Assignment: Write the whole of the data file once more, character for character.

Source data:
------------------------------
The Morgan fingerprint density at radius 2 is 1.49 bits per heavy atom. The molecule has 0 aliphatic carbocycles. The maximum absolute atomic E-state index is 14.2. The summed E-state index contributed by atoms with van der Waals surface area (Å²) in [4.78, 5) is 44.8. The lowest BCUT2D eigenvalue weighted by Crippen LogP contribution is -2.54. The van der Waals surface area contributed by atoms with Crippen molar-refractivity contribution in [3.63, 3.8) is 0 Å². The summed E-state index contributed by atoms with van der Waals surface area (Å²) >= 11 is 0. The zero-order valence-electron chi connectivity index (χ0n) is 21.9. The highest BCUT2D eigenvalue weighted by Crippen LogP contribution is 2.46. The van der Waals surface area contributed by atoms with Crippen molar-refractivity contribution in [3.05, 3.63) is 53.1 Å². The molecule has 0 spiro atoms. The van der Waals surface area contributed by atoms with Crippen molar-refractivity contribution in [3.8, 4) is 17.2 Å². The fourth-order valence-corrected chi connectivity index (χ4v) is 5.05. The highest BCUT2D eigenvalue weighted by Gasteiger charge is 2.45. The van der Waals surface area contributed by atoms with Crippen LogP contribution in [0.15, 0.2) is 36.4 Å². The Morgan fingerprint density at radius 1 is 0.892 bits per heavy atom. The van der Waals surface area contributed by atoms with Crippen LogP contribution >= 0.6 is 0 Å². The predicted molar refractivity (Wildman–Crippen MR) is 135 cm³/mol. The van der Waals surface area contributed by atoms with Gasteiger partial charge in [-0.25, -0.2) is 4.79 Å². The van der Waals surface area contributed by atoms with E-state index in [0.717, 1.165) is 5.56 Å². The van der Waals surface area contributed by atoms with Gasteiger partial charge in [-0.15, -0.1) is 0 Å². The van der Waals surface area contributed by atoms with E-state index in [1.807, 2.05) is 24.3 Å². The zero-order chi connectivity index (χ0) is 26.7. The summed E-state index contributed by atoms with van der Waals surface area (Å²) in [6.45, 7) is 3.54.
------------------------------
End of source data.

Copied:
The Morgan fingerprint density at radius 2 is 1.49 bits per heavy atom. The molecule has 0 aliphatic carbocycles. The maximum absolute atomic E-state index is 14.2. The summed E-state index contributed by atoms with van der Waals surface area (Å²) in [4.78, 5) is 44.8. The lowest BCUT2D eigenvalue weighted by Crippen LogP contribution is -2.54. The van der Waals surface area contributed by atoms with Crippen molar-refractivity contribution in [3.63, 3.8) is 0 Å². The summed E-state index contributed by atoms with van der Waals surface area (Å²) >= 11 is 0. The zero-order valence-electron chi connectivity index (χ0n) is 21.9. The highest BCUT2D eigenvalue weighted by Crippen LogP contribution is 2.46. The van der Waals surface area contributed by atoms with Crippen molar-refractivity contribution in [3.05, 3.63) is 53.1 Å². The molecule has 0 spiro atoms. The van der Waals surface area contributed by atoms with Crippen molar-refractivity contribution in [3.8, 4) is 17.2 Å². The fourth-order valence-corrected chi connectivity index (χ4v) is 5.05. The highest BCUT2D eigenvalue weighted by Gasteiger charge is 2.45. The van der Waals surface area contributed by atoms with Crippen LogP contribution in [0.15, 0.2) is 36.4 Å². The Morgan fingerprint density at radius 1 is 0.892 bits per heavy atom. The van der Waals surface area contributed by atoms with Crippen LogP contribution >= 0.6 is 0 Å². The predicted molar refractivity (Wildman–Crippen MR) is 135 cm³/mol. The van der Waals surface area contributed by atoms with Gasteiger partial charge in [-0.25, -0.2) is 4.79 Å². The van der Waals surface area contributed by atoms with E-state index in [0.717, 1.165) is 5.56 Å². The van der Waals surface area contributed by atoms with Gasteiger partial charge in [-0.15, -0.1) is 0 Å². The van der Waals surface area contributed by atoms with E-state index in [1.807, 2.05) is 24.3 Å². The zero-order chi connectivity index (χ0) is 26.7. The summed E-state index contributed by atoms with van der Waals surface area (Å²) in [6.45, 7) is 3.54.